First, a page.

AstroNotes 1981 January Vol: 20 issue 01



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ISSN 0048-8682
The Newsletter Magazine of the Ottawa Centre of the RASC
Vol. 20, No. 1
$5.00 a year
January, 1981
Editor....... Rolf Meier...... 4-A Arnold Dr
Addresses... . . R ob in M o lso n . . . . 2 0 2 9 G a r f i e ld .
Circulation...Barry Matthews...2237 Iris St.
Doug George
Ted Bean
Barry Matthews
Bob Caswell
Stan Mott
Rob Dick
Rob McCallum
Brian Stokoe
Dave Fedosiewich
Fred Lossing
Pierre Lemay
Frank Roy
Rolf Meier
Dave Vincent
4.5-inch relfector with all accessories for $350.
3-inch sonotube 56 inches long painted flat black inside
for $5. Call James Black at 224-2891.
60mm refractor, call Mike at 749-9367.
Bill Bradfield does it again! In December he
discovered a 5th-magnltude comet in the constellation
of Scorpius. Congratulations to Bill down and under.Renee M eyer and Mary Geekie
Chairman Robt D ick opened the meeting at an unkown
time, with many people in attendance, several of whom were
The first speaker of the evening was Andrew Agar, who
delivered the theme talk on NASA. Andrew articulated on
the various facets of the NASA organization, including its
budget, pioneering efforts, problems, and its elaborate
and surrealistic plans. Perhaps one of the most interesting
paradoxes is that according to the American fiscal budget,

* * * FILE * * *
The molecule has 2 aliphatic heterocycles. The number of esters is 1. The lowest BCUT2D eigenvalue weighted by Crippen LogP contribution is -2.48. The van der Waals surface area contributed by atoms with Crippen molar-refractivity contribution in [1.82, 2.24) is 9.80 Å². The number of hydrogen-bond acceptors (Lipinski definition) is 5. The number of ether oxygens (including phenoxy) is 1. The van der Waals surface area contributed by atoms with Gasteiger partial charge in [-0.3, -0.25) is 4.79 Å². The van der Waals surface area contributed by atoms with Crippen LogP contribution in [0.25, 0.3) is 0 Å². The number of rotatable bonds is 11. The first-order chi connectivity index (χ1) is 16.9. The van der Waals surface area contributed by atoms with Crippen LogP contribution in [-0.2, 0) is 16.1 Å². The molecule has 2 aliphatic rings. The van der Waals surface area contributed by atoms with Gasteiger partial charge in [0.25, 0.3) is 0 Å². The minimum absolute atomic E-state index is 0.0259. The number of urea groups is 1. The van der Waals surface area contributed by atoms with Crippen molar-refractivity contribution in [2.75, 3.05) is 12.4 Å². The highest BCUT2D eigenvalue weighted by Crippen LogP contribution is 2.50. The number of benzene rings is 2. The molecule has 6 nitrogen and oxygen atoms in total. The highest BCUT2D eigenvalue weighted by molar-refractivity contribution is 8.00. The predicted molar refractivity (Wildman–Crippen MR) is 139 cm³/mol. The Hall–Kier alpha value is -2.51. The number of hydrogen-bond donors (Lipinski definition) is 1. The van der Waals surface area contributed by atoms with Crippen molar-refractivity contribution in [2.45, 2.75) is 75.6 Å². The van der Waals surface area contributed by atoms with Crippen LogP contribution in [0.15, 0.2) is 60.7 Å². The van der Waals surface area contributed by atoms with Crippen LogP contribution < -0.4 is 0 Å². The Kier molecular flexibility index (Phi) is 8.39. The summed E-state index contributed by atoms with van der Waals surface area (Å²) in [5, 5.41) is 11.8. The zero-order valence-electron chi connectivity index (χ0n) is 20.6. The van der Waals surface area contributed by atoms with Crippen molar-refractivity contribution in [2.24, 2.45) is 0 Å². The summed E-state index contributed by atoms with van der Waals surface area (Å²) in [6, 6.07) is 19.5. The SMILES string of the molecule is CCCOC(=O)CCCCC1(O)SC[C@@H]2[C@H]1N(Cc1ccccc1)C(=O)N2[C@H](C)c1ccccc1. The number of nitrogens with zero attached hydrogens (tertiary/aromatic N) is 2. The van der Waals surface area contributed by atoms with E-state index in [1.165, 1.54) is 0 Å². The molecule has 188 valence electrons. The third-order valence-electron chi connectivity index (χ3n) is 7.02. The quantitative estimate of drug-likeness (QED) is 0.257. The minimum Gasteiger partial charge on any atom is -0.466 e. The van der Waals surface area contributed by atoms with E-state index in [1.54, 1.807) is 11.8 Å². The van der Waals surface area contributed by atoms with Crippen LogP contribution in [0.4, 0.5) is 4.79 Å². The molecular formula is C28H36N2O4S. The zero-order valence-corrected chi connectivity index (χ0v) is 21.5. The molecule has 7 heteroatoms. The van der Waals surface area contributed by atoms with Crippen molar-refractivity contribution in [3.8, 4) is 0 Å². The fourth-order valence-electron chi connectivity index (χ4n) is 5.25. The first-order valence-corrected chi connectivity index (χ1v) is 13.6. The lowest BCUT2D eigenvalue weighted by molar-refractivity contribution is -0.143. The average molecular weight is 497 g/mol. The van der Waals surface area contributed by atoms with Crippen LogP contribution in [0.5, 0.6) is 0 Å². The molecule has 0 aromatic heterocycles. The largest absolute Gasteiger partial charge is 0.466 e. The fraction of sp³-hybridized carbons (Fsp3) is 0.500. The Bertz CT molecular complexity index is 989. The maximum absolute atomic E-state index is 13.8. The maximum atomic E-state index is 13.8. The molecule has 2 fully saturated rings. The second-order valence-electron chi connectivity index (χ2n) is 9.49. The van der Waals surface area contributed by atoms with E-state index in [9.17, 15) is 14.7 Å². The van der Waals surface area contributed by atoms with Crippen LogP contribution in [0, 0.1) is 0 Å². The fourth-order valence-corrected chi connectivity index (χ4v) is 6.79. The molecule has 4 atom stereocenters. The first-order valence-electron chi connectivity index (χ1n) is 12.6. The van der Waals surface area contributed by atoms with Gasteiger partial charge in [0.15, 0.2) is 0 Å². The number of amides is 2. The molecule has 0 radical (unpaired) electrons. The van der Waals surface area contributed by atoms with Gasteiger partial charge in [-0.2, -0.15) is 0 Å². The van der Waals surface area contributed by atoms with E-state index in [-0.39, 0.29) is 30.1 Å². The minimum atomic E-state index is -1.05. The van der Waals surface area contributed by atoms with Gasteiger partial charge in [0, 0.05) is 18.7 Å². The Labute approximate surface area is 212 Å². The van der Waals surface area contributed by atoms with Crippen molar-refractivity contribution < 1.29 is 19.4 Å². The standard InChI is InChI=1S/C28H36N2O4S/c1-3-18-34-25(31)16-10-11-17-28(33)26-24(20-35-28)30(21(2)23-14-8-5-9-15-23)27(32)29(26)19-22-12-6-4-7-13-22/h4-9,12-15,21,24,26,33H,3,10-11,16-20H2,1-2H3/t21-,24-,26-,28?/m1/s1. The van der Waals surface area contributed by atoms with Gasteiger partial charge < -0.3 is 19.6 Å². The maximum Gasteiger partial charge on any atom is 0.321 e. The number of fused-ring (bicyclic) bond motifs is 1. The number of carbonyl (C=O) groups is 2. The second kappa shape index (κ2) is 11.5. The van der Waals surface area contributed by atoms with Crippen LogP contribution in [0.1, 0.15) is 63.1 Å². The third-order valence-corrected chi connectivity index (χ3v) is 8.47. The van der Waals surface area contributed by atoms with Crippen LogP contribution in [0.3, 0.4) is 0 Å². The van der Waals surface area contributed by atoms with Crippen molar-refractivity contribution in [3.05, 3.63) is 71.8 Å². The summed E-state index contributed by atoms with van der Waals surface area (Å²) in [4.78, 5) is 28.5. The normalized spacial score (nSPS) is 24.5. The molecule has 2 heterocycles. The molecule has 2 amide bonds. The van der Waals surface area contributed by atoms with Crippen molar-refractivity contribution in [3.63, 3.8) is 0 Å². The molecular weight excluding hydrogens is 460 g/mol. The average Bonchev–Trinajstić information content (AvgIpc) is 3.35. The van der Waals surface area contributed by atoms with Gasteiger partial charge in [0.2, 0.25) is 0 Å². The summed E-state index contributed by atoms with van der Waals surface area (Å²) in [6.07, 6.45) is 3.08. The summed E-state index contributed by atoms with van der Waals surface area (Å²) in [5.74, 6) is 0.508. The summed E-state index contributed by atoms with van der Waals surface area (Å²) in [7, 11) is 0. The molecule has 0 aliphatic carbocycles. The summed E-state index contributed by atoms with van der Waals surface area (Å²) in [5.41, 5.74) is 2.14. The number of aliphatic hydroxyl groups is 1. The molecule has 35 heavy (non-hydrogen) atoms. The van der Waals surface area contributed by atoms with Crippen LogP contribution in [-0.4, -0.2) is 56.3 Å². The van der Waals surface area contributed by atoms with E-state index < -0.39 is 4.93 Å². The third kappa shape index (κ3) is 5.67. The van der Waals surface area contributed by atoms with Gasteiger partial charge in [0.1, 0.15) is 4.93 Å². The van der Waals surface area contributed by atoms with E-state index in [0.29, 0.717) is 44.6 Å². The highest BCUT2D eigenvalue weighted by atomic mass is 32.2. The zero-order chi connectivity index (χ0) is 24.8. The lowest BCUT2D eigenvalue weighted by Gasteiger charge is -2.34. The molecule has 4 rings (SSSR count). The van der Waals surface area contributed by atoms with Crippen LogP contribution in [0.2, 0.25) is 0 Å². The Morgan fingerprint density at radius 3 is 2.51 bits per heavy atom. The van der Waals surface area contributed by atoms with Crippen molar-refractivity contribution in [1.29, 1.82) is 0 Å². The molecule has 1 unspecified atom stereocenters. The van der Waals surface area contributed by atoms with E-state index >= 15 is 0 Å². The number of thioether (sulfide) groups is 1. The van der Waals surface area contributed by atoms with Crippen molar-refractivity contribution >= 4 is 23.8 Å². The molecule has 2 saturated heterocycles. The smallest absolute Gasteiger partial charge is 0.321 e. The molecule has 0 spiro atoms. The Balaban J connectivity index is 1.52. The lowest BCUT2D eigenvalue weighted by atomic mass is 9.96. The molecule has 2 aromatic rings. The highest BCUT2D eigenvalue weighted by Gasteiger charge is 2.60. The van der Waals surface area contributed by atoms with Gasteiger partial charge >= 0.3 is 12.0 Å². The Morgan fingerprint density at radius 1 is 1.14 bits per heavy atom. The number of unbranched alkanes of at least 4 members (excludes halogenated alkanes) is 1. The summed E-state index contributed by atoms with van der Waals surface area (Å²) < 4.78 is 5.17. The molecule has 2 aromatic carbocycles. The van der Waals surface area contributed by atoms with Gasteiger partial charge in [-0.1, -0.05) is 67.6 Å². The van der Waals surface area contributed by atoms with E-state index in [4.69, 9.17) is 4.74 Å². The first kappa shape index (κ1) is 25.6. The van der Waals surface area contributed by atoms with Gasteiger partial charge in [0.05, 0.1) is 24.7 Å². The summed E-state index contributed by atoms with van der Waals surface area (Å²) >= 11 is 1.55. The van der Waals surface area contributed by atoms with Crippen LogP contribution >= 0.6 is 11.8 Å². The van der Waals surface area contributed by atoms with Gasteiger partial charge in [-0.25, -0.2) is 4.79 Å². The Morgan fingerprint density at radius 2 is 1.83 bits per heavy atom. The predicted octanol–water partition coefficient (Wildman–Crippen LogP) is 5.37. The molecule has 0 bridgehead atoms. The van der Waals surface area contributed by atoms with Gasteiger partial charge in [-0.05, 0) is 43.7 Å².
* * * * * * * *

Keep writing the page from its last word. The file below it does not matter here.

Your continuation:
137 billion dollars is spent on defense, while a measly
5 . 6 billion dollars is allotted to the environment.
Andrew concluded that he believes it would be easier and
more practical to build colonies in the arctic and to
develop third world countries than to establish "self-
supporting islands in space".
Frank Roy presented his monthly celestial slide
quiz. Featured this month were the California Nebula,
Lyra, Orion, the Pleiades, and more, taken with an f/ 2 . 8
24-mm lens. Frank then informed the group of the upcoming
Quadrantid meteor shower on January 3, immediately
following the January meeting. This spectacle will be the
biggest meteor shower next year will see. Frank also in­
formed the group that the Springhill Meteor Observatory
will be available for use for the Geminids.
Back from a recent space voyage, Rolf Meier pro­
ceeded with his monthly talk on astrophotography -
projection of the moon and planets. He explained various
methods of photographing these objects, including enlarging
the prime focus image using negative or positive lenses.
Rolf then displayed various excellent astro slides of the
moon, Venus, Mars, Saturn, and Jupiter. Rolf also dis­
played his second Tuthill Comet Award for the discovery
of his third comet, Comet Meier, 1980q. Congratulations,
Captain Solstice!
Jim Gall of Gall Publications was next on the agenda.
Jim disclosed the details of two similarly different
eclipse tours to the Soviet Union next year. These tours
include visits to Japan, Lake Bakal, Russia, Moscow,
Vancouver, and Brussels (for an astronomical convention).
Cost of the tours range from $2000 to $4000. Jim also
displayed various astronomical literature and offered the
group discount prices. Jim kindly handed out issues of
his astronomical directory, free of charge. And we tookthem all, because we’re cheep. Thank-you, Jim.
Next was Dave Fedosiewich with the comet update.
Three comets will return this month: Encke , Stephan-
Oterma, and Tuttle, and all should be quite bright.
Dave then showed the assembled crowd a Fedosiewich Film,
a documentary on the Indian River Observatory and
various other astronomical stuff.
Rob Dick adjourned the meeting to coffee, cookies,
coke, calories, and cigarettes at 9:37 pm.
Thank-you for the memories.
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Frank Roy
The Geminids were observed at Springhill Meteor
Observatory on December 13/14 by Susan Argue, Linda